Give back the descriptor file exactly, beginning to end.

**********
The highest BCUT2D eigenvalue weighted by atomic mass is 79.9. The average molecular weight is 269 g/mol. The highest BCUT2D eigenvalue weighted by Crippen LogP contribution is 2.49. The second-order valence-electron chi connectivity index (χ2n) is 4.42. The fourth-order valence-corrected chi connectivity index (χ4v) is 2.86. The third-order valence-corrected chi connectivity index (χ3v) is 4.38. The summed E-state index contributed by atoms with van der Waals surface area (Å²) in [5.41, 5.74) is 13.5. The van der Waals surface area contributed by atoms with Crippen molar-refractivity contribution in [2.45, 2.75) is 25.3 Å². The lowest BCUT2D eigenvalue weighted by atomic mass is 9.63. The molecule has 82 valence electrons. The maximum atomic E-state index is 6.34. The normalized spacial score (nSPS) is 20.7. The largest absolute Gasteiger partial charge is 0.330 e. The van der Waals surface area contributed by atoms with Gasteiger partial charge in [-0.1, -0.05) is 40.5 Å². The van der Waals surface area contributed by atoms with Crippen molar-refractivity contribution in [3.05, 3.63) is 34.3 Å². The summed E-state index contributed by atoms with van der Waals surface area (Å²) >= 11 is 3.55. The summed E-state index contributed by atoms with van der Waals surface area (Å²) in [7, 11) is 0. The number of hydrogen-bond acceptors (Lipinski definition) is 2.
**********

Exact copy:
The highest BCUT2D eigenvalue weighted by atomic mass is 79.9. The average molecular weight is 269 g/mol. The highest BCUT2D eigenvalue weighted by Crippen LogP contribution is 2.49. The second-order valence-electron chi connectivity index (χ2n) is 4.42. The fourth-order valence-corrected chi connectivity index (χ4v) is 2.86. The third-order valence-corrected chi connectivity index (χ3v) is 4.38. The summed E-state index contributed by atoms with van der Waals surface area (Å²) in [5.41, 5.74) is 13.5. The van der Waals surface area contributed by atoms with Crippen molar-refractivity contribution in [2.45, 2.75) is 25.3 Å². The lowest BCUT2D eigenvalue weighted by atomic mass is 9.63. The molecule has 82 valence electrons. The maximum atomic E-state index is 6.34. The normalized spacial score (nSPS) is 20.7. The largest absolute Gasteiger partial charge is 0.330 e. The van der Waals surface area contributed by atoms with Gasteiger partial charge in [-0.1, -0.05) is 40.5 Å². The van der Waals surface area contributed by atoms with Crippen molar-refractivity contribution in [3.05, 3.63) is 34.3 Å². The summed E-state index contributed by atoms with van der Waals surface area (Å²) >= 11 is 3.55. The summed E-state index contributed by atoms with van der Waals surface area (Å²) in [7, 11) is 0. The number of hydrogen-bond acceptors (Lipinski definition) is 2.